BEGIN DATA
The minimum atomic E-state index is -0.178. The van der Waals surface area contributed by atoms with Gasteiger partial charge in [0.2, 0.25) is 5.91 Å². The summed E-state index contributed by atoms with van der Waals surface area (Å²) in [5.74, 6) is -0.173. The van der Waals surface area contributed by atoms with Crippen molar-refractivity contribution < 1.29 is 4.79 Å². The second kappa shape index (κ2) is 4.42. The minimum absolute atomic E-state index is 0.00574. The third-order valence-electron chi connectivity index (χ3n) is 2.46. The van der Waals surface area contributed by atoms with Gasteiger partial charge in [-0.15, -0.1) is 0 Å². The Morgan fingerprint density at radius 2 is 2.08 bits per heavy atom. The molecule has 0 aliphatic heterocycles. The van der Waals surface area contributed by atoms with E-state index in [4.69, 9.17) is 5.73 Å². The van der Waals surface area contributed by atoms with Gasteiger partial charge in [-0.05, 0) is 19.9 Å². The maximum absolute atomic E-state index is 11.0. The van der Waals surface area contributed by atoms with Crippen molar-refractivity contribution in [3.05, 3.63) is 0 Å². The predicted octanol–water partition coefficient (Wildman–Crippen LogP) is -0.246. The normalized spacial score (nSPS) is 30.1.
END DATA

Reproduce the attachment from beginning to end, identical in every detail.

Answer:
The minimum atomic E-state index is -0.178. The van der Waals surface area contributed by atoms with Gasteiger partial charge in [0.2, 0.25) is 5.91 Å². The summed E-state index contributed by atoms with van der Waals surface area (Å²) in [5.74, 6) is -0.173. The van der Waals surface area contributed by atoms with Crippen molar-refractivity contribution < 1.29 is 4.79 Å². The second kappa shape index (κ2) is 4.42. The minimum absolute atomic E-state index is 0.00574. The third-order valence-electron chi connectivity index (χ3n) is 2.46. The van der Waals surface area contributed by atoms with Gasteiger partial charge in [-0.15, -0.1) is 0 Å². The Morgan fingerprint density at radius 2 is 2.08 bits per heavy atom. The molecule has 0 aliphatic heterocycles. The van der Waals surface area contributed by atoms with E-state index in [4.69, 9.17) is 5.73 Å². The van der Waals surface area contributed by atoms with Gasteiger partial charge in [-0.05, 0) is 19.9 Å². The maximum absolute atomic E-state index is 11.0. The van der Waals surface area contributed by atoms with Crippen molar-refractivity contribution in [3.05, 3.63) is 0 Å². The predicted octanol–water partition coefficient (Wildman–Crippen LogP) is -0.246. The normalized spacial score (nSPS) is 30.1.